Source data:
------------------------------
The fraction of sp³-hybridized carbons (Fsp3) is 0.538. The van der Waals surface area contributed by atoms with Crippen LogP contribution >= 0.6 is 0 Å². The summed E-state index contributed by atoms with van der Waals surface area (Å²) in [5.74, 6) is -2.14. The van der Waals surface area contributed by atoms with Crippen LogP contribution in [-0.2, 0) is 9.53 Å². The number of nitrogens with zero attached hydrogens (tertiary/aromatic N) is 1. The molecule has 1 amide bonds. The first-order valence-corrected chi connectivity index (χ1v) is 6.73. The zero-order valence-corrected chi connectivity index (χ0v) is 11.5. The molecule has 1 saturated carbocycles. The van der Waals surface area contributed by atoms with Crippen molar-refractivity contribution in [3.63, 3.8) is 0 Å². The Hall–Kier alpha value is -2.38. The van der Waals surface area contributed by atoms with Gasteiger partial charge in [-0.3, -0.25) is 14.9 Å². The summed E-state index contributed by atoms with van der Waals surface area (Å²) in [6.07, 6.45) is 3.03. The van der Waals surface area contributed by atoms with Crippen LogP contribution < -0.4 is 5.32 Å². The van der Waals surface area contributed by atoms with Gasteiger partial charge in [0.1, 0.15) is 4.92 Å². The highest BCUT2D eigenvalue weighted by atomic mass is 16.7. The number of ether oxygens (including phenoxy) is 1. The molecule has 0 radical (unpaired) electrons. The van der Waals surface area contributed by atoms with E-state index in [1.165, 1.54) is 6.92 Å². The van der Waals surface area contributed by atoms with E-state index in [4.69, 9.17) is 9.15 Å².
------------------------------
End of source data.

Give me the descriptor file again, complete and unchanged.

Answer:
The fraction of sp³-hybridized carbons (Fsp3) is 0.538. The van der Waals surface area contributed by atoms with Crippen LogP contribution >= 0.6 is 0 Å². The summed E-state index contributed by atoms with van der Waals surface area (Å²) in [5.74, 6) is -2.14. The van der Waals surface area contributed by atoms with Crippen LogP contribution in [-0.2, 0) is 9.53 Å². The number of nitrogens with zero attached hydrogens (tertiary/aromatic N) is 1. The molecule has 1 amide bonds. The first-order valence-corrected chi connectivity index (χ1v) is 6.73. The zero-order valence-corrected chi connectivity index (χ0v) is 11.5. The molecule has 1 saturated carbocycles. The van der Waals surface area contributed by atoms with Crippen molar-refractivity contribution in [3.63, 3.8) is 0 Å². The Hall–Kier alpha value is -2.38. The van der Waals surface area contributed by atoms with Gasteiger partial charge in [-0.3, -0.25) is 14.9 Å². The summed E-state index contributed by atoms with van der Waals surface area (Å²) in [6.07, 6.45) is 3.03. The van der Waals surface area contributed by atoms with Crippen LogP contribution < -0.4 is 5.32 Å². The van der Waals surface area contributed by atoms with Gasteiger partial charge in [0.1, 0.15) is 4.92 Å². The highest BCUT2D eigenvalue weighted by atomic mass is 16.7. The number of ether oxygens (including phenoxy) is 1. The molecule has 0 radical (unpaired) electrons. The van der Waals surface area contributed by atoms with E-state index in [1.165, 1.54) is 6.92 Å². The van der Waals surface area contributed by atoms with E-state index in [4.69, 9.17) is 9.15 Å².